What are the lessons learned from antisemitic chants in Paris metro
Paris, 16 November 2023
Paris Metro commuters were shocked by a gang of eight youths singing hateful Hitler chants, screaming: “F-ck the Jews and their mothers, long live Palestine, yeah, yeah! F-ck the Jews and their grand-mothers, we are Nazis and proud!”
Wiesenthal Centre Director for International Relations, Dr Shimon Samuels, noted, “Just like the nauseating Hamas videos of elated terrorists brutalizing babies, teenagers, women and elderly on 7 October, this gang also filmed its hate and distributed it through social media. Similar chants were repeated in school corridors and at ‘pro-Palestine’ rallies...”
The perpetrators, between 11 and 16 year-olds, were arrested and are on trial for “glorification of terrorism, insults towards the public and incitement to hatred.”
Apparently, some of the youths are already known to the police for petty crimes and vandalism. The Paris Metro affair could lead up to two years and six months in prison and a heavy fine. The youngest will have to undergo a specific educational programme against hate.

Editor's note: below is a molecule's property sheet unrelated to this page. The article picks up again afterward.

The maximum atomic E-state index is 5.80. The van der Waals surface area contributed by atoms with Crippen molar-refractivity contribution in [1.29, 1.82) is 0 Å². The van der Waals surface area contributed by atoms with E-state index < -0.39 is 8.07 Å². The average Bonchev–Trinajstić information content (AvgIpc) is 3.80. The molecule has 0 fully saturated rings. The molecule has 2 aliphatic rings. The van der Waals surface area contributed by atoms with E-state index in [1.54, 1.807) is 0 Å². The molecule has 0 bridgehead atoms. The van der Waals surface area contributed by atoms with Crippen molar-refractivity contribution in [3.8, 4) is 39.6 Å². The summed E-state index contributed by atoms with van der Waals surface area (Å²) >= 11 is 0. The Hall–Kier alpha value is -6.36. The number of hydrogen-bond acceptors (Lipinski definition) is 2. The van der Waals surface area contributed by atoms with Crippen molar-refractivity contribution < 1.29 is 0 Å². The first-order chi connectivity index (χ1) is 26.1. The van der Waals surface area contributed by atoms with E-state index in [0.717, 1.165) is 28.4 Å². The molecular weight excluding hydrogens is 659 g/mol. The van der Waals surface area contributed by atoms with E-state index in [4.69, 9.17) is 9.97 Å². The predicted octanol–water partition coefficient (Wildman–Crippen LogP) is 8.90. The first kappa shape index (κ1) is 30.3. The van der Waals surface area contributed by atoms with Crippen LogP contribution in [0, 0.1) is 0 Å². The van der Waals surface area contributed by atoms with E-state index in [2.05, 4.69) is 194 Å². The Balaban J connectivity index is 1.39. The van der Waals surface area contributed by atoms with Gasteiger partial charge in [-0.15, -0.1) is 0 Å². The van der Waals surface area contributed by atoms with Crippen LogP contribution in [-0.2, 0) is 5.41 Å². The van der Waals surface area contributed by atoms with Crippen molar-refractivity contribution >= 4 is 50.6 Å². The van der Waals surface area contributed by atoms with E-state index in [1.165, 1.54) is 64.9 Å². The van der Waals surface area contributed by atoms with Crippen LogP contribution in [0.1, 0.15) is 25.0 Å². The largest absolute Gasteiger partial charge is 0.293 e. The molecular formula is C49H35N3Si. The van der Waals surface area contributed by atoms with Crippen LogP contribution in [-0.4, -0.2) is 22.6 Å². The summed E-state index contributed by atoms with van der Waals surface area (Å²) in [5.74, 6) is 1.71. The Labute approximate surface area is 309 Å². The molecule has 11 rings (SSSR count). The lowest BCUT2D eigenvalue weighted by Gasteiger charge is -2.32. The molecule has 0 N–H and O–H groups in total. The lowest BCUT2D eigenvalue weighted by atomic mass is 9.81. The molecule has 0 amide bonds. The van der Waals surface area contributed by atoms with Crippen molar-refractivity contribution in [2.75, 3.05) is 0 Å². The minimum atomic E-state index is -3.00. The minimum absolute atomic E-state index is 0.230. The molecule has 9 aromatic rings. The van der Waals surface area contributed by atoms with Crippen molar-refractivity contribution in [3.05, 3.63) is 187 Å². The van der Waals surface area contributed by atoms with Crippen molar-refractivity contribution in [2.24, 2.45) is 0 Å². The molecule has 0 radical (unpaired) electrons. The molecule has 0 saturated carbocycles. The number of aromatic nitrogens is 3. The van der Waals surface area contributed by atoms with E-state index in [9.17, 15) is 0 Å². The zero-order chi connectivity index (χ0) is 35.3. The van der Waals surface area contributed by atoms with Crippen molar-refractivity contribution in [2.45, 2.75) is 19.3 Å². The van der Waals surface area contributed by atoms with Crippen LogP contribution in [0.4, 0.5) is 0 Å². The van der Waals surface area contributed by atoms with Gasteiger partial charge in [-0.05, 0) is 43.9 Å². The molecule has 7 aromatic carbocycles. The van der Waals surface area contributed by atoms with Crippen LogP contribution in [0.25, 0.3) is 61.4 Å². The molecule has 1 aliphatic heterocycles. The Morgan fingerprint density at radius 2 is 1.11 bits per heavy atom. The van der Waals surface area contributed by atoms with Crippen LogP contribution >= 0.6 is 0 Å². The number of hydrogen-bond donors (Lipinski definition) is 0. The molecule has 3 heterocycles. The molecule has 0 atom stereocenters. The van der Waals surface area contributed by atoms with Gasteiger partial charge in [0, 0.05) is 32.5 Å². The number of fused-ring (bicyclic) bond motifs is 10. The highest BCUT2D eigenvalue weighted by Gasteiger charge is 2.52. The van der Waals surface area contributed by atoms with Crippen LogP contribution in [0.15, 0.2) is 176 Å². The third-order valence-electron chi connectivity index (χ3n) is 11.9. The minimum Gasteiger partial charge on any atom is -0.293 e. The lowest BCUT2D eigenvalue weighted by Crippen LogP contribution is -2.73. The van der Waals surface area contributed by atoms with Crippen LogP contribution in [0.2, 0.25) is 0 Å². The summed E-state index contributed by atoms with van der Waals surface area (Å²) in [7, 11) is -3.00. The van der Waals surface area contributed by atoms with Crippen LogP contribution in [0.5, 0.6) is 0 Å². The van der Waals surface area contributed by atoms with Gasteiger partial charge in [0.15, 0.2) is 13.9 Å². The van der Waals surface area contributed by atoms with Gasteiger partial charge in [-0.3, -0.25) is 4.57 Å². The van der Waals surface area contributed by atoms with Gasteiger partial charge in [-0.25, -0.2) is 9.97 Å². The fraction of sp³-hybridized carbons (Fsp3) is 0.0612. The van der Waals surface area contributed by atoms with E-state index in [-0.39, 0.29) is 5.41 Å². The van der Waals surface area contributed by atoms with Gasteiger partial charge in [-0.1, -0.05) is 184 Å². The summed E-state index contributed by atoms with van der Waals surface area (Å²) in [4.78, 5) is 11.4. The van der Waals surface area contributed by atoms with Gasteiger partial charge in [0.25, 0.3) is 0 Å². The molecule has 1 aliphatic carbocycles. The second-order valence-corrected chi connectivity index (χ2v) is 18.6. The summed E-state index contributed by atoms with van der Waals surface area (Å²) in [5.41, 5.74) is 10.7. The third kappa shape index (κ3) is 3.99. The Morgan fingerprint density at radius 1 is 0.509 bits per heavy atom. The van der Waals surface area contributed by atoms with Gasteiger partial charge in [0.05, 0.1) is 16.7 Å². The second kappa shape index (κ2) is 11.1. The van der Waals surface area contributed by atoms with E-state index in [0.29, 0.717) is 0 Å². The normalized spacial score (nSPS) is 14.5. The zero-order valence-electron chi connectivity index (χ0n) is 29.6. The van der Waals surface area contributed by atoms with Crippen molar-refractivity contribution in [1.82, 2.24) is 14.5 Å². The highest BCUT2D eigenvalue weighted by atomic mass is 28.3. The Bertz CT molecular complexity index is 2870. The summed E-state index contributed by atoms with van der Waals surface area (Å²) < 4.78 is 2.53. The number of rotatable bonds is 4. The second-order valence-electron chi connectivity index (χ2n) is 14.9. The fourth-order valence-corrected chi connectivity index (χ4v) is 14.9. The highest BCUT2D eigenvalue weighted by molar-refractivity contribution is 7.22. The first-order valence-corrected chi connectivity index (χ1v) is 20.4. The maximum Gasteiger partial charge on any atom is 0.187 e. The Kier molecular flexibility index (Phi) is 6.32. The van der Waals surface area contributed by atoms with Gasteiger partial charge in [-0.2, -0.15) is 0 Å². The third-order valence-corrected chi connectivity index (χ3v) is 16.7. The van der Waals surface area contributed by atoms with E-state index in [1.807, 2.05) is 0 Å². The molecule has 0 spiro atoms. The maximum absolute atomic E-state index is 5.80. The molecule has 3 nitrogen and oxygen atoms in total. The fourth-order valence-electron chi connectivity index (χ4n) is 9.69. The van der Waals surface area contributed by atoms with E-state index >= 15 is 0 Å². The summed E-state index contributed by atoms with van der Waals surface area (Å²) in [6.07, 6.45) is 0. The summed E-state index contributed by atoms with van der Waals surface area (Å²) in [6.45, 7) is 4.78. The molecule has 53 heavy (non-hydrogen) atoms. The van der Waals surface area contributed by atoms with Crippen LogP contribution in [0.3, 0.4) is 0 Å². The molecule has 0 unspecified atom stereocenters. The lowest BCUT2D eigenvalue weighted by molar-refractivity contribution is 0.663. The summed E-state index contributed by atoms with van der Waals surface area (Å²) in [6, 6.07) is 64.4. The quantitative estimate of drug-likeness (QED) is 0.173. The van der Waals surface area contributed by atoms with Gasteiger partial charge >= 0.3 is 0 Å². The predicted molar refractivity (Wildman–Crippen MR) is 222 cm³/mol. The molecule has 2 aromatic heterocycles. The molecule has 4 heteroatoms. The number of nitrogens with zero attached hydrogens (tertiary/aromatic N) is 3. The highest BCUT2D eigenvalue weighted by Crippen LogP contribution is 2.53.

The confluence of the extremes is at play. There seems to be growing and intermingling of glorifiers of violence, those who pledge allegiance to radical Islam, those who draw inspiration from the Nazi extermination of the Jews, and a frustrated marginalized youth, protected by the populist left, for which the “Palestinian cause” is the rallying pretext.
The common denominator of this toxic mix of extremes is antisemitism.
The Wiesenthal Centre urges the French judiciary to apply exemplary verdicts, and the Government authorities to take stock of these new trends and adapt its policies and ministerial guidelines to a post-7 October environment. Never Again is Now!
FREE THE HOSTAGES - AM YISRAEL HAI
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